Looking back: Bob Shaw – Floor Covering News

Tell it like it is: industry legend, Bob Shaw, candid assessment of the evolution of carpet over the years

bob scarfIt was DuPont against the factories for control…

“Nobody really had capital in this business. The woven manufacturers—the Lees and the Bigelows—had some capital, but they weren’t part of the real mainstream of the tufting industry. We had a few public companies – Coronet and I think Galaxy had gone public. But no one really had serious capital. Who had the serious capital? DuPont. They could supply us with the yarn, and we would struggle to make a piece of tapestry from the yarn.

The biggest problem was how do we paint it? How do we color it? We started by putting it in a dye beck, but then we moved on to continuous dye ranges. We were changing a lot of things at that time. We changed the way we warmed the yarns. We were twisting and heating the yarns instead of using single yarns.”

Question and answer

Was Stainmaster a new fiber, or was it more of a marketing tool?

It was a marketing tool. It was the same product. I think we’re giving credit to a name, but the truth is, DuPont had the best yarn; type 6.6 yarn was the best filament nylon to make carpet. It was more the fact that they already had Antron in the commercial side of the business. They had already gone up to Antron and said, ‘If it becomes commercial, we should go to solution dyed.’ So all Antron on the commercial side went to solution dyed. One by one, we took white nylons, and that’s what DuPont can make, whatever we call it.

Tell me about going direct instead of selling through distribution?

Shaw went public in 1971 and by then had made nearly half a billion dollars. The majority of our turnover came through distributors. One of the most important things we did at Shaw was to become our own distributor. I think you had to because of the styling – you couldn’t keep the amount of downstream stock in retail any longer. We made too many products. We had whole monsters and you couldn’t inventory the monsters. What we ended up doing was saying, ‘OK, cut out samples and buy bits, cuts.’ Single order trading was probably a big change that nobody really knew about. But we no longer had the downstream inventories held by the distributors.

When did you decide to buy other factories, and was it a result of DuPont gaining more control?

At that time, staple still played a big role, so we bought up the individual staple factories. Staple accounted for at least a third of total market revenue. It was mainly nylon. Polyester really wasn’t there yet. You added value in your spinning mills, but you added much less value by buying a filament, and you twisted it and heated it, so your value was much less.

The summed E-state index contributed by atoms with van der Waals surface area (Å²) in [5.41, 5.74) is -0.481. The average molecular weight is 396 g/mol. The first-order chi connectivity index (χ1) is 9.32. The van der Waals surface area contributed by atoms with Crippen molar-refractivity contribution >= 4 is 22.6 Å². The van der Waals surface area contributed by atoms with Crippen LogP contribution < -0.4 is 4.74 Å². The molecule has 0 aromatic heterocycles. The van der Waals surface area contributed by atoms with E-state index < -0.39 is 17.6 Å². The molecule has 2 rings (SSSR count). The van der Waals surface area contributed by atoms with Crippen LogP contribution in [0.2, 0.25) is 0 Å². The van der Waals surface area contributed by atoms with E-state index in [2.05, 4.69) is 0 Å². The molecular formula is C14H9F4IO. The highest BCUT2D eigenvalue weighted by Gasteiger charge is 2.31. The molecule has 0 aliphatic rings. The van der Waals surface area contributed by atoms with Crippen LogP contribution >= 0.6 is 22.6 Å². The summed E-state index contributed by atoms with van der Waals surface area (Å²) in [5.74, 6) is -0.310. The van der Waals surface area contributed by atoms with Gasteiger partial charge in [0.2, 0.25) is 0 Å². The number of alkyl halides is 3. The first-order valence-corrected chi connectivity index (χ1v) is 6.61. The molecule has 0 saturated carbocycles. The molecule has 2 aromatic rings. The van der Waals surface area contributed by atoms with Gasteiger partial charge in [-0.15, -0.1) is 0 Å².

What do you think was the first sea change after 1986 for this carpet industry?

You know we’ve given Stainmaster a lot of credit, and I think it’s right, because it’s spent a lot of money on advertising. But Stainmaster didn’t change anything. The tufting machine had more to do with change than Stainmaster.

Has it become a big part of the Shaw business?

New. It was part of our business, but we joked about it. What DuPont would do is give you X pounds of unbranded nylon for X branded Stainmaster.

Why did you want to buy Queen?

Nothing got me to buy it. It was a company owned by the Saul family. They were probably close to a half-billion dollar company. I think Julian had to decide whether to become a publicly traded company because he needed to raise capital to expand his business. Instead of raising capital, Julian decided to continue as a limited liability company which he preferred to sell.

Everything happened at once. But most importantly, if you survived in the long run, you would add more value, meaning you would make your own yarn. That, of course, pitted Shaw and DuPont against each other. As they said, “We’re not sure if you’re a customer or a competitor.”

Let’s talk about the decision to go into retail.

Nobody understood that. The fact is, we broke the Stainmaster ties with the retailer. It is designed to be able to determine our own destiny. The only way we could do that was to go downstream and buy the customers – the New York Carpet Worlds, the Carpetland USAs, etc. – because DuPont wanted to keep the custom carpet industry separate; they did not want a concentration of the carpet trade. We even had to call the carpet Stainmaster carpet. They didn’t want a Shaw name or Queen name on the carpet. The battle was really between Shaw Industries and DuPont at the time. We felt we needed to add more value, which meant buying nylon chips and making our own yarn. DuPont believed they were thread manufacturers and advertised their product, and we were converters for DuPont. DuPont made about 90% of the money. Our battle was with DuPont. The only way to do it was to buy the downstream one.

Have you decided to buy the largest one first?